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Romero Week Lecture 2016: Fr Pacho

The guest speaker for the Romero Week events in March 2016 is Fr Francisco de Roux (known as Fr Pacho), a member of the Jesuit province of Colombia. He will give the address at the ecumenical service at St Martin-in-the-Fields in Trafalgar Square on 19 March on the theme: ‘The Violence of Peacemaking: Archbishop Romero and the Search for Peace’.

Since the 1980s Fr Pacho has been a leading voice in the efforts to negotiate a settlement to Colombia's decades-long armed conflict. He has received numerous awards recognising his contribution to human rights and peace-building: among them the French Légion d’Honneur, Colombia's National Peace Prize and the Chirac Foundation's 2012 prize for Peace and Conflict Prevention. He studied for his Masters’ degree in Economics at the London School of Economics in the 1970s and later his doctorate at the Sorbonne.

In his work with Colombian Jesuits' Centre for Social Research and Education (CINEP), he helped broker the peace agreement between the Colombian government and the M-19 guerrilla movement. He was the founder of the Jesuit Province's Programme for Peace and for 15 years he led the Programme for Development and Peace in Magdalena Medio (the EEC's first recognised ‘peace laboratory’). He is currently working in supporting the peace talks taking place in Havana between the Colombian government and the FARC guerrillas through accompaniment and support of victims and survivors of the conflict.

Fr Pacho is truly inspiring: a pastor who has walked side by side with communities that have experienced horrifying violence from all sides of armed conflict. He is never afraid to uncover the truth and is an outspoken advocate for human rights even when this has often put him at great personal danger. At the heart of his message is the need for dialogue and a peaceful solution to the armed conflict. He is a real visionary who has tried to find and build alternative pathways to live peacefully and with justice.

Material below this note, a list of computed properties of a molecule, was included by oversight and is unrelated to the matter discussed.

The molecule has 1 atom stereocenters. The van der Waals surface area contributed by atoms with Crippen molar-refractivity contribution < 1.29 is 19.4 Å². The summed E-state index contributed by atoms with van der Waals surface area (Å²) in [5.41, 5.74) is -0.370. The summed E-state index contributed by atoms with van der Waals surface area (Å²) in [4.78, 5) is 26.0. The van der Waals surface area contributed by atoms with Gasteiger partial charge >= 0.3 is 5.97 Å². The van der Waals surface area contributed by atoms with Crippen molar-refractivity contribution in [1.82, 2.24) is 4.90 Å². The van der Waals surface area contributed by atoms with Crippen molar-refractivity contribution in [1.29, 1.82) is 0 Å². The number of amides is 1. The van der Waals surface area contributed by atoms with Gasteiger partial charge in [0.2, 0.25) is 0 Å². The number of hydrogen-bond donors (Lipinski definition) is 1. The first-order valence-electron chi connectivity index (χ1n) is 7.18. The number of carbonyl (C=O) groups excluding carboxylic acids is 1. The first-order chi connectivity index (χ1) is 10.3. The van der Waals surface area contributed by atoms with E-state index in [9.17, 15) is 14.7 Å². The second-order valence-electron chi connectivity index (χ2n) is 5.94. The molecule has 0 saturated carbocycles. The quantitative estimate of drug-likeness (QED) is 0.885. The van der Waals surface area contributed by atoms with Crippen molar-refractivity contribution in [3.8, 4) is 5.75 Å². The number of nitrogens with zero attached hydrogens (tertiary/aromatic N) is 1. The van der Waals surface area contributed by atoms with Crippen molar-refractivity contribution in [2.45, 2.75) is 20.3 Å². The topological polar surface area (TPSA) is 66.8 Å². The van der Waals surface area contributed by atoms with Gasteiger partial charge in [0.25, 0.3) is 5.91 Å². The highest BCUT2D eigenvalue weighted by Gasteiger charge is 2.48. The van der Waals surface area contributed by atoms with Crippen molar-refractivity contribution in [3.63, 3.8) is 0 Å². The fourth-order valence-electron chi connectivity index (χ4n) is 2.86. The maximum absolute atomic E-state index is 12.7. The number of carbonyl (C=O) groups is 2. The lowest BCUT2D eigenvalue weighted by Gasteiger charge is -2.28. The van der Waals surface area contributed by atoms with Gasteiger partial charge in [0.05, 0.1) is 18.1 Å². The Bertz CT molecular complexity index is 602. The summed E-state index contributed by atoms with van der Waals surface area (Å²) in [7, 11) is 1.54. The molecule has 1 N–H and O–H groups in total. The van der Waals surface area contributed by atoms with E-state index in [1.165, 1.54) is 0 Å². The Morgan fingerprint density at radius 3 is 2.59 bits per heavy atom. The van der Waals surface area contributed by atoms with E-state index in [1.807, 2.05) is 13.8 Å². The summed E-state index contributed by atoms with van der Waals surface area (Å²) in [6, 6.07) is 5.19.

‘I have been in the struggle for social justice, but I have always rejected the armed struggle. First, because I believe in Jesus Christ and cannot accept any reason to kill anyone: second, because since I was a child I heard from my parents that war always turned into uncontrolled violence which made bad things worse, and third, because I learned from my brother Jesuits involved in the struggle for justice, and from many others, that the right way was through politics and human rights, making the best of all spaces available to take forward gradually those changes to build the society that we dream of.’

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